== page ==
Home Concepts Adult Development The Big Picture, Civic Engagement and Generativity Four

The Big Picture, Civic Engagement and Generativity Four

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“I take a lot of satisfaction when business leaders in Nevada City say, “This was the best Victorian Christmas we’ve ever had.” I fully understand that a great Victorian Christmas can make their entire season because it feeds families and puts money into the economy, which trickles down and keeps schools and other things open.”

Collaboration: The intense feelings that arise from collaboration and consensus-building, creating trust, seeing a complex plan come together, working interdependently in a positive way, and pulling people together for the common good—all have great, generative meaning for Emerging Sage leaders.

“It gives me great satisfaction when people come to me for help. I can’t always fix everything for them, but I am happy to try and be a bridge-builder between people with problems and people with solutions. It makes me happy to be an accessible resource to people and to feel involved in their lives.”

Growth: Generativity Four can include personal and professional growth—especially for mid-career men and women who are benefiting from work with a professional coach. Many Emerging Sages reflect on such personal benefits they have achieved from being engaged in their favored civic organizations. To one Emerging Sage leader this means having gotten through a long learning curve in becoming an executive director; to another mentoring from the county’s chief financial officer; and to a third having access to new learning opportunities. A professional coach can uniquely serve their clients by focusing on the learning that takes place. This coach can also encourage their client to learn about their own capacity to learning: “apparently I am not too old to learn something new!”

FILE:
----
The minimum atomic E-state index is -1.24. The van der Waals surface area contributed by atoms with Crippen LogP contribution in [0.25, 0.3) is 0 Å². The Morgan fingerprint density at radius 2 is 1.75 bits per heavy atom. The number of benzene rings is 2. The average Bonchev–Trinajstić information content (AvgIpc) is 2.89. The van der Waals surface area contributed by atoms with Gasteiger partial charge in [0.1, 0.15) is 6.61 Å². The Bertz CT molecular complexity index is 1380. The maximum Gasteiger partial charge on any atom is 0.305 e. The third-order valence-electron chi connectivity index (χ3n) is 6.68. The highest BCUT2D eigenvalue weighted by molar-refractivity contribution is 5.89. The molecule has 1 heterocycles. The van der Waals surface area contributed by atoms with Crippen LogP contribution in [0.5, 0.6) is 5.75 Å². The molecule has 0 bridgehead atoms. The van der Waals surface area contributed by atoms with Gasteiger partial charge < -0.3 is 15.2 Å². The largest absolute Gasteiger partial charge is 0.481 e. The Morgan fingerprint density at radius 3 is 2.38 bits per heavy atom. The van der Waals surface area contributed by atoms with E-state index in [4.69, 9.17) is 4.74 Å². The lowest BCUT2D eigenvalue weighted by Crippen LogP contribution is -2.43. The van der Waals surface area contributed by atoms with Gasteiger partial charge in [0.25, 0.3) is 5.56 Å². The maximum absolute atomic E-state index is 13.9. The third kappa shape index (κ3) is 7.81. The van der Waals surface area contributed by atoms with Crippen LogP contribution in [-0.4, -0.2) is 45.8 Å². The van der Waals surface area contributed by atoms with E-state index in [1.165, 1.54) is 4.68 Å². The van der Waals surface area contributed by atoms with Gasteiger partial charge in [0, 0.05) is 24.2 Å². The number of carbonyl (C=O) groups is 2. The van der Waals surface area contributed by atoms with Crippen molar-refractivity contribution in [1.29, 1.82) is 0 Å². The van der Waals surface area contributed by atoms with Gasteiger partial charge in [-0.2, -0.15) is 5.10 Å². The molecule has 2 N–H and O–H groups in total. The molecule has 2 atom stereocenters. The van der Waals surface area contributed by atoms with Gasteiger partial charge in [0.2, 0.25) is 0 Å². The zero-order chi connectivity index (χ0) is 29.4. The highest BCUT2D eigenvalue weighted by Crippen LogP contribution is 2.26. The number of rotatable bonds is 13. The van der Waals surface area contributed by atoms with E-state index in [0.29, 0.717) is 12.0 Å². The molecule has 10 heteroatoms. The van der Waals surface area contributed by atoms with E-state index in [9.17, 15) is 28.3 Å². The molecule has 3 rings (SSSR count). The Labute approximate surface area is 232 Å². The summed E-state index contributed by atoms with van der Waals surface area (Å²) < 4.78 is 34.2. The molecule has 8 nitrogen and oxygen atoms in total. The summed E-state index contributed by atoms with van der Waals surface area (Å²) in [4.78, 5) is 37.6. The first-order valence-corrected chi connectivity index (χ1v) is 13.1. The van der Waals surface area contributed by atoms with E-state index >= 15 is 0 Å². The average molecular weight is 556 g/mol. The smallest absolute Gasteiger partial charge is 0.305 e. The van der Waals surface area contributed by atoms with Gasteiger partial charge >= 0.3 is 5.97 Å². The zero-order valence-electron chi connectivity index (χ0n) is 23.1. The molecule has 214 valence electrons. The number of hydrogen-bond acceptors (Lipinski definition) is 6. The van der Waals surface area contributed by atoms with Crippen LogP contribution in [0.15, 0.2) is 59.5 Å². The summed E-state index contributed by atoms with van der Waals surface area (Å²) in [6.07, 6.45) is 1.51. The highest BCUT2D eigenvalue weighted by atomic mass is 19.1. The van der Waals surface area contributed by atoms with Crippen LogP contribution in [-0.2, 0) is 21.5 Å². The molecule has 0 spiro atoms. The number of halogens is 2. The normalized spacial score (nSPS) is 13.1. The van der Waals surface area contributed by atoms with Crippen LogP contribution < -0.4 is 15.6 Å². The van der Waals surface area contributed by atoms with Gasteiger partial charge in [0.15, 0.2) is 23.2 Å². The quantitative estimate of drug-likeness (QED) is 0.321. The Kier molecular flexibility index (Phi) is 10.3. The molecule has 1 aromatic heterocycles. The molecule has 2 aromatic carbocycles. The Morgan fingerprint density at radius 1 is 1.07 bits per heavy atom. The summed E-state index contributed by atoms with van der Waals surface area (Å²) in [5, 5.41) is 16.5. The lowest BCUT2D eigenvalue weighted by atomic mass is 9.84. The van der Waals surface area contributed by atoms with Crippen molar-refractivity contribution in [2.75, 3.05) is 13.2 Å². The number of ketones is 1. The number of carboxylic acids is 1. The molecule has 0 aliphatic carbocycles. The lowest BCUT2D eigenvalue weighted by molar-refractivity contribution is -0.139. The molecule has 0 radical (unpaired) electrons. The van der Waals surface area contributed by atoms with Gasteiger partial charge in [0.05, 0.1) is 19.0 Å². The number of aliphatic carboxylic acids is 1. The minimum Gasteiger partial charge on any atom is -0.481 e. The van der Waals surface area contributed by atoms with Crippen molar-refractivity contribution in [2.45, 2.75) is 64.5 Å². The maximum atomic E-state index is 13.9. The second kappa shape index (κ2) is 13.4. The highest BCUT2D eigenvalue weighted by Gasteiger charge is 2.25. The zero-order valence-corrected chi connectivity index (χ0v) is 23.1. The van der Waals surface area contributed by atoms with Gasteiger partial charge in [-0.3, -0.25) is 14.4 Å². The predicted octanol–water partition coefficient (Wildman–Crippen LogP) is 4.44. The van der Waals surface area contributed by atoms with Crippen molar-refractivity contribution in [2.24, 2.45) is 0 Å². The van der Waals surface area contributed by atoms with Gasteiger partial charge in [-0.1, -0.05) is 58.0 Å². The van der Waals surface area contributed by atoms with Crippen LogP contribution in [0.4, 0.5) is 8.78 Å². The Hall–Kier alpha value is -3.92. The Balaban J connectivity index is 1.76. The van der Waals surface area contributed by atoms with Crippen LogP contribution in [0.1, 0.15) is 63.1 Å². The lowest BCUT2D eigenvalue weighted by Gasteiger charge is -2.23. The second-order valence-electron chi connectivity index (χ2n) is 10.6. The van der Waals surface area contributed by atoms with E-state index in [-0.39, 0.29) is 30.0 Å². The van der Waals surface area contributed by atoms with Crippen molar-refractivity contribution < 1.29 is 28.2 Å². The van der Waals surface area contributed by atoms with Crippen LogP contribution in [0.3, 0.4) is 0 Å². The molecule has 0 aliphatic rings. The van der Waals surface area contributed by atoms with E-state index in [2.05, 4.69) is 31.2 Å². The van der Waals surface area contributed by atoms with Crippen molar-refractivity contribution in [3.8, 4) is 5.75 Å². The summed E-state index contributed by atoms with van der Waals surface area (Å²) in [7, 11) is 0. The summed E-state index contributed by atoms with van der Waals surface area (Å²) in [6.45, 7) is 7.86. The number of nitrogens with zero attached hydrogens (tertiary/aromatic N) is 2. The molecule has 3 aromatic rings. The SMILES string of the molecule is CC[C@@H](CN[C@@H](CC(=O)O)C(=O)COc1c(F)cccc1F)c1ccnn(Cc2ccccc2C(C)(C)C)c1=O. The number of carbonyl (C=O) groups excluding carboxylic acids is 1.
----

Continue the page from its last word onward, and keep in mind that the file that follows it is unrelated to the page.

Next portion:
One Emerging Sage leader sums-up the personal satisfactions gained by many of his Sage colleagues: “It is witnessing the limitless possibilities that come when people pull together.” Other Emerging Sages say much the same thing in different terms. One indicates she “likes working through conflict until the group reaches consensus”; another Emergent Sage talks about “giving shape” to an organization that previously didn’t exist, while a third says she derives great satisfaction from bringing “credibility” to her organization. A fourth Emerging Sage reports tapping into the unique gifts that each member of the group brings to a project. All of this seems to be about honoring diversity and bringing everyone together until there is a “finished vision” for the community. These are remarkable lessons to be learned that can help guide a leader through many future ventures.

Tangible Results: Most Emerging Sages are “extreme doers” who seek to produce tangible results. They are impatient with talk, and at the end of the day want to feel a sense of accomplishment. They need to be achieving something all the time, and their civic engagements enable them to meet this need while benefiting other persons. For many of the Emerging Sages, the greatest reward comes from immediately being able to witness the outcomes of their civic involvement.

It’s about getting to an end result from a passionately held idea—as in the case of Generativity Two, when men and women can directly witness the impact on their children or the benefits arising from their projects. Generativity Four is often about identifying a community problem and organizing people to solve it. While many Emerging Sage leaders say they derive satisfaction from translating an organization’s vision into tangible results, another identifies a different kind benefit; he talks about being a “translator” of the organization’s vision to the community.

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